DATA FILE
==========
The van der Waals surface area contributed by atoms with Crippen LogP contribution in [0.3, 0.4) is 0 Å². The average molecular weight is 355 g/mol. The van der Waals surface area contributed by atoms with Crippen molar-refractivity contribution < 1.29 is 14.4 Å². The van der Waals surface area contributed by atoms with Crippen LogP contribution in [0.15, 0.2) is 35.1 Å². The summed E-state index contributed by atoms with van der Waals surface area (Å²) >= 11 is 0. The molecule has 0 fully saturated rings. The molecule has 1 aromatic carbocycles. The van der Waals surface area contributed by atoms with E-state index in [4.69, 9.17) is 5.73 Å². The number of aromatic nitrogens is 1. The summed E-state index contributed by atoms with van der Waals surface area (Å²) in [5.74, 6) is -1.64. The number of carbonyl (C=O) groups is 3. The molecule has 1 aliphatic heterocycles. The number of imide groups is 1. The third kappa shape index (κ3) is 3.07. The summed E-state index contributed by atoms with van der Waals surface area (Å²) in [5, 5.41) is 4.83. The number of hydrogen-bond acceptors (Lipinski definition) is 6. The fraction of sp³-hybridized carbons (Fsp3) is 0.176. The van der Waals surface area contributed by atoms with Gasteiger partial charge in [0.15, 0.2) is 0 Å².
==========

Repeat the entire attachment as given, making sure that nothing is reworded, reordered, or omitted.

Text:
The van der Waals surface area contributed by atoms with Crippen LogP contribution in [0.3, 0.4) is 0 Å². The average molecular weight is 355 g/mol. The van der Waals surface area contributed by atoms with Crippen molar-refractivity contribution < 1.29 is 14.4 Å². The van der Waals surface area contributed by atoms with Crippen LogP contribution in [0.15, 0.2) is 35.1 Å². The summed E-state index contributed by atoms with van der Waals surface area (Å²) >= 11 is 0. The molecule has 0 fully saturated rings. The molecule has 1 aromatic carbocycles. The van der Waals surface area contributed by atoms with E-state index in [4.69, 9.17) is 5.73 Å². The number of aromatic nitrogens is 1. The summed E-state index contributed by atoms with van der Waals surface area (Å²) in [5.74, 6) is -1.64. The number of carbonyl (C=O) groups is 3. The molecule has 1 aliphatic heterocycles. The number of imide groups is 1. The third kappa shape index (κ3) is 3.07. The summed E-state index contributed by atoms with van der Waals surface area (Å²) in [5, 5.41) is 4.83. The number of hydrogen-bond acceptors (Lipinski definition) is 6. The fraction of sp³-hybridized carbons (Fsp3) is 0.176. The van der Waals surface area contributed by atoms with Gasteiger partial charge in [0.15, 0.2) is 0 Å².